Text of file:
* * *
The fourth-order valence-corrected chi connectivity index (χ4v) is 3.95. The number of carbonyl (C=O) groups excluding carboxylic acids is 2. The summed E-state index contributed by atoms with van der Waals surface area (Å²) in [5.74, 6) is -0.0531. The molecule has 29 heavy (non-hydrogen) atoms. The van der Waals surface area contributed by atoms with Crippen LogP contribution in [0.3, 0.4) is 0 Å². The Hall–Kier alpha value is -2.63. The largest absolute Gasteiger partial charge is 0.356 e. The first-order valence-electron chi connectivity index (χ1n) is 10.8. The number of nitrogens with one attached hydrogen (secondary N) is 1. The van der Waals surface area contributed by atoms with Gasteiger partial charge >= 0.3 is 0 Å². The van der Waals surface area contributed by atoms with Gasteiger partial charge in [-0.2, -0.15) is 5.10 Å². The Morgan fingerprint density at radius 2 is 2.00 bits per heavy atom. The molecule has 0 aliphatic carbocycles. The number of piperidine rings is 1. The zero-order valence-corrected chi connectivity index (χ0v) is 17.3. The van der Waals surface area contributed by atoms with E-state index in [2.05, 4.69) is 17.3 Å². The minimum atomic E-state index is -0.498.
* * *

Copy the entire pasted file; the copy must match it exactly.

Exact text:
The fourth-order valence-corrected chi connectivity index (χ4v) is 3.95. The number of carbonyl (C=O) groups excluding carboxylic acids is 2. The summed E-state index contributed by atoms with van der Waals surface area (Å²) in [5.74, 6) is -0.0531. The molecule has 29 heavy (non-hydrogen) atoms. The van der Waals surface area contributed by atoms with Crippen LogP contribution in [0.3, 0.4) is 0 Å². The Hall–Kier alpha value is -2.63. The largest absolute Gasteiger partial charge is 0.356 e. The first-order valence-electron chi connectivity index (χ1n) is 10.8. The number of nitrogens with one attached hydrogen (secondary N) is 1. The van der Waals surface area contributed by atoms with Gasteiger partial charge >= 0.3 is 0 Å². The van der Waals surface area contributed by atoms with Gasteiger partial charge in [-0.2, -0.15) is 5.10 Å². The Morgan fingerprint density at radius 2 is 2.00 bits per heavy atom. The molecule has 0 aliphatic carbocycles. The number of piperidine rings is 1. The zero-order valence-corrected chi connectivity index (χ0v) is 17.3. The van der Waals surface area contributed by atoms with E-state index in [2.05, 4.69) is 17.3 Å². The minimum atomic E-state index is -0.498.